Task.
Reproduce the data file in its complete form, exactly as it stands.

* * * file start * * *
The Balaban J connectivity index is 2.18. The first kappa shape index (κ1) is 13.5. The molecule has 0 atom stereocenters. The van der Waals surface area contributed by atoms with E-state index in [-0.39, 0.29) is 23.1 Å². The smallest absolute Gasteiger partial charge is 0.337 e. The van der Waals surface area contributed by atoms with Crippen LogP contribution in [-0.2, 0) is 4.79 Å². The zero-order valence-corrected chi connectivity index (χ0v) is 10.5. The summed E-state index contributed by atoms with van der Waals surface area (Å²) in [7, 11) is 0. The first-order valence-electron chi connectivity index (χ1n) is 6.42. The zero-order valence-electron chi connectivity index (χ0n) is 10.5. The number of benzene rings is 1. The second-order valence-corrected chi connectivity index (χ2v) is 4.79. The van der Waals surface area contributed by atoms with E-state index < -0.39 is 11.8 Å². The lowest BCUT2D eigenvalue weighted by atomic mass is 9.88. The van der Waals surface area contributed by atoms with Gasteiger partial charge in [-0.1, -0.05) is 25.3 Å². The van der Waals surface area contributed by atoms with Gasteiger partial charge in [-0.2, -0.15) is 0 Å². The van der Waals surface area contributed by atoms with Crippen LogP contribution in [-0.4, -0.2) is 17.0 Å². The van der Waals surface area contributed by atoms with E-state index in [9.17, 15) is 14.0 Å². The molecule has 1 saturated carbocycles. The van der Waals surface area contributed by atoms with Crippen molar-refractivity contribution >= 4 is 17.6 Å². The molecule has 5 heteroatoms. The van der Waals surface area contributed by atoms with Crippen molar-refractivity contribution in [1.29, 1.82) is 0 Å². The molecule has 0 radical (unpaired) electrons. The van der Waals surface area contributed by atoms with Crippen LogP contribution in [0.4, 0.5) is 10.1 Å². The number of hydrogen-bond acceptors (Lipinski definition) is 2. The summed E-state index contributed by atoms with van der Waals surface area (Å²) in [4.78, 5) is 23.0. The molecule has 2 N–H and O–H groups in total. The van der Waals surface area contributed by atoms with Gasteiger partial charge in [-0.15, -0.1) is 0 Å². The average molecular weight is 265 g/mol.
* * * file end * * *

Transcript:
The Balaban J connectivity index is 2.18. The first kappa shape index (κ1) is 13.5. The molecule has 0 atom stereocenters. The van der Waals surface area contributed by atoms with E-state index in [-0.39, 0.29) is 23.1 Å². The smallest absolute Gasteiger partial charge is 0.337 e. The van der Waals surface area contributed by atoms with Crippen LogP contribution in [-0.2, 0) is 4.79 Å². The zero-order valence-corrected chi connectivity index (χ0v) is 10.5. The summed E-state index contributed by atoms with van der Waals surface area (Å²) in [7, 11) is 0. The first-order valence-electron chi connectivity index (χ1n) is 6.42. The zero-order valence-electron chi connectivity index (χ0n) is 10.5. The number of benzene rings is 1. The second-order valence-corrected chi connectivity index (χ2v) is 4.79. The van der Waals surface area contributed by atoms with E-state index < -0.39 is 11.8 Å². The lowest BCUT2D eigenvalue weighted by atomic mass is 9.88. The van der Waals surface area contributed by atoms with Gasteiger partial charge in [-0.1, -0.05) is 25.3 Å². The van der Waals surface area contributed by atoms with Gasteiger partial charge in [-0.2, -0.15) is 0 Å². The van der Waals surface area contributed by atoms with Crippen LogP contribution in [-0.4, -0.2) is 17.0 Å². The van der Waals surface area contributed by atoms with E-state index in [9.17, 15) is 14.0 Å². The molecule has 1 saturated carbocycles. The van der Waals surface area contributed by atoms with Crippen molar-refractivity contribution >= 4 is 17.6 Å². The molecule has 5 heteroatoms. The van der Waals surface area contributed by atoms with Crippen molar-refractivity contribution in [1.29, 1.82) is 0 Å². The molecule has 0 radical (unpaired) electrons. The van der Waals surface area contributed by atoms with Crippen LogP contribution in [0.4, 0.5) is 10.1 Å². The number of hydrogen-bond acceptors (Lipinski definition) is 2. The summed E-state index contributed by atoms with van der Waals surface area (Å²) in [4.78, 5) is 23.0. The molecule has 2 N–H and O–H groups in total. The van der Waals surface area contributed by atoms with Gasteiger partial charge in [-0.15, -0.1) is 0 Å². The average molecular weight is 265 g/mol.